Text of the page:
Entries in declaratory judgment (7)


Mulch v. Novel - Request for Declaratory Judgment

International Mulch Company, Inc. (Mulch) filed a complaint requesting declaratory judgment against Novel Ideas, Inc. (Novel) in the Eastern District of Missouri Eastern Division on March 11, 2014 (4-14-cv-00446).

In the complaint, Mulch requested a Declaratory Judgment of patent non-infringement and invalidity of two design patents owned by Novel, US D640,268 (’268) and US D654,191 (’191), both directed to flexible landscape edging.

Mulch stated that it began selling a lawn edging product to Lowe’s, and that Novel allegedly took the position that Mulch’s lawn edging product infringed the ’268 and ’191 patents.  Mulch further stated it had informed Novel that its product did not infringe Novel’s patents, and argued the ornamental design of their product differed from Novel’s patented design due to the product having an “appearance of variable sized cobblestones,” “a squared-off top,” “three holes for stakes,” and a “rounded inside corner.”

Figure 1 of the ‘268 patent is reproduced below:

In the complaint, Mulch stated Novel had allegedly “on information and belief, communicated directly to Lowe’s, taking the position that the [Mulch] lawn edging product being sold by Lowe’s infringe[d] the 268 Patent and the 191 Patent.” Mulch declared “apprehension that Novel will commence litigation” against Mulch and/or Lowe’s.

Mulch argued non-infringement of both the ’268 and ’191 patents, and stated that the alleged allegations of patent infringement “have placed a cloud over [Mulch’s] business, … are likely to cause [Mulch] to lose revenues and business opportunities, … and will likely cause irreparable injury to [Mulch].” Mulch further argued invalidity of both the ’268 and ’191 patents “due to functionality.”

In its prayer for relief, Mulch requested that Novel be prevented from “interfer[ing] in any way with [Mulch’s] manufacture, use, offer for sale, or sale of [Mulch’s] lawn edging product. A trial by jury was requested.

This case is ongoing.


Yummie Tummie Sues Spanx for Design Patent Infringement

On April 2, 2013, Yummie Tummie sued fellow shapewear maker Spanx in the U.S. District Court for the Southern District of New York for patent infringement of six of its design patents.  The suit follows Yummie Tummie’s cease and desist letter from earlier this year and Spanx’s own complaint for declaratory judgment of non-infringement against Yummie Tummie filed last month in the U.S. District Court for the Northern District of Georgia.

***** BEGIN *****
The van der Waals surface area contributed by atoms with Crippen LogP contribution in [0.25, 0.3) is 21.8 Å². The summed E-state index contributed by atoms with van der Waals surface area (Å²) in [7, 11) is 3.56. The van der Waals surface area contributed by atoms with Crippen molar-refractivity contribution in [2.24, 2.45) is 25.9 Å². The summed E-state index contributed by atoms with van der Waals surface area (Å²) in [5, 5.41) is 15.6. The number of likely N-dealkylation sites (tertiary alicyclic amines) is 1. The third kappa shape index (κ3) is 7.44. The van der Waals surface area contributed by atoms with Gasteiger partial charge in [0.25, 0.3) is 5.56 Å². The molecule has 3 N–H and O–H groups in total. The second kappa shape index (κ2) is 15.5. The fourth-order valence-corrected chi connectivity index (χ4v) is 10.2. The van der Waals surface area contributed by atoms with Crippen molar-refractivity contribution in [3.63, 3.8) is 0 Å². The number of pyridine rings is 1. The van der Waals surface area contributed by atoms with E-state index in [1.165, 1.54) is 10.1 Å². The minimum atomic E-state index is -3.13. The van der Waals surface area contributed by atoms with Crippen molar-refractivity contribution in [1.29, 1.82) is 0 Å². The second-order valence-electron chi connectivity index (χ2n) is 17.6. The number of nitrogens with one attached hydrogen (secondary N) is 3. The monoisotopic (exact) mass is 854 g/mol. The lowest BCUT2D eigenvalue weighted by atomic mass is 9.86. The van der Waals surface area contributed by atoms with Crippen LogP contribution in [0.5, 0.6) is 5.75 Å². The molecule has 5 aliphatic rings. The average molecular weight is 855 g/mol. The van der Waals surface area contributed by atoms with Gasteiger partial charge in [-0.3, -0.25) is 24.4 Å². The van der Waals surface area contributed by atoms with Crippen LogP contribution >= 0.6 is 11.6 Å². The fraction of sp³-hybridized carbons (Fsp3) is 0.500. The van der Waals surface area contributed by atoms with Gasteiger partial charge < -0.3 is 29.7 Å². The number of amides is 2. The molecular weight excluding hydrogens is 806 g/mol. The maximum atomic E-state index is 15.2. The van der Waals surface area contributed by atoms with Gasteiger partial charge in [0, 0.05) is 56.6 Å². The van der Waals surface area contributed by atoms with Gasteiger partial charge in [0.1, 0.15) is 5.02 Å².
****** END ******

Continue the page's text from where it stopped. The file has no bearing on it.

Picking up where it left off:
In its complaint (Case 1:13-cv-02157-AKH), Yummie Tummie asserted that Spanx’s products, including “The Total Taming Tank A226764,” the “Top This Tank Style 1847,” and “The Top This Cami Style 1846,” infringe the following U.S. design patents: D606,285; D616,627; D622,477; D623,377; D665,558; and D666,384.  The complaint did not include exhibits illustrating Spanx’s at-issue products, but Figures 1 and 3 of Yummie Tummie Design Patent D606,285 are provided below for visual context.

Yummie Tummie seeks damages and/or a disgorgement of Spanx’s total profits as well as its customers’ profits for patent infringement.  Yummie Tummie also seeks an injunction preventing Spanx from making, using, selling, or offering to sell, and from contributing to and inducing others to make, use, sell, or offer to sell Yummie Tummie’s patented designs without permission.


Digest of new and closed design patent cases from April 9-20, 2012

Wal-Mart and Oakley were among the parties to 8 newly-filed cases and 5 closed cases involving design patents during the two-week period of April 9-20, 2012.  A tabulated summary of these cases is posted here.  Some cases that we found particularly interesting are mentioned below.